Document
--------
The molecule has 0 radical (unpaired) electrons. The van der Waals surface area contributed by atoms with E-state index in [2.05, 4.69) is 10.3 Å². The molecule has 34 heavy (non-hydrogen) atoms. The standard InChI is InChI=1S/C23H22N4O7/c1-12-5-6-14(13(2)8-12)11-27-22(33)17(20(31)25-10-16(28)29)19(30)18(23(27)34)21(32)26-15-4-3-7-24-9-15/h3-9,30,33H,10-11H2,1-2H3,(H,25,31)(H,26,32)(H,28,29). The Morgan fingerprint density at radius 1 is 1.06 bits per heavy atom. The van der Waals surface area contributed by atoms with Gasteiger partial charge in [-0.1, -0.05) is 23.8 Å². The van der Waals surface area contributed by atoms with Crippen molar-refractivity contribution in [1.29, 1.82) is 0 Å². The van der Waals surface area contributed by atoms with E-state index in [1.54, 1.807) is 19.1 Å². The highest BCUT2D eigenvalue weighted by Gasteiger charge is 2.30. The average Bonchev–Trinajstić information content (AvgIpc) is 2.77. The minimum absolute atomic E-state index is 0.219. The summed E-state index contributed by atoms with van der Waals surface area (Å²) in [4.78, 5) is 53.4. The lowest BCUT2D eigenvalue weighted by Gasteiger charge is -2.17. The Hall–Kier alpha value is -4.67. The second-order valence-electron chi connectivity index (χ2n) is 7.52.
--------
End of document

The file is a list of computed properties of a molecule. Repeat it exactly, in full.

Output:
The molecule has 0 radical (unpaired) electrons. The van der Waals surface area contributed by atoms with E-state index in [2.05, 4.69) is 10.3 Å². The molecule has 34 heavy (non-hydrogen) atoms. The standard InChI is InChI=1S/C23H22N4O7/c1-12-5-6-14(13(2)8-12)11-27-22(33)17(20(31)25-10-16(28)29)19(30)18(23(27)34)21(32)26-15-4-3-7-24-9-15/h3-9,30,33H,10-11H2,1-2H3,(H,25,31)(H,26,32)(H,28,29). The Morgan fingerprint density at radius 1 is 1.06 bits per heavy atom. The van der Waals surface area contributed by atoms with Gasteiger partial charge in [-0.1, -0.05) is 23.8 Å². The van der Waals surface area contributed by atoms with Crippen molar-refractivity contribution in [1.29, 1.82) is 0 Å². The van der Waals surface area contributed by atoms with E-state index in [1.54, 1.807) is 19.1 Å². The highest BCUT2D eigenvalue weighted by Gasteiger charge is 2.30. The average Bonchev–Trinajstić information content (AvgIpc) is 2.77. The minimum absolute atomic E-state index is 0.219. The summed E-state index contributed by atoms with van der Waals surface area (Å²) in [4.78, 5) is 53.4. The lowest BCUT2D eigenvalue weighted by Gasteiger charge is -2.17. The Hall–Kier alpha value is -4.67. The second-order valence-electron chi connectivity index (χ2n) is 7.52.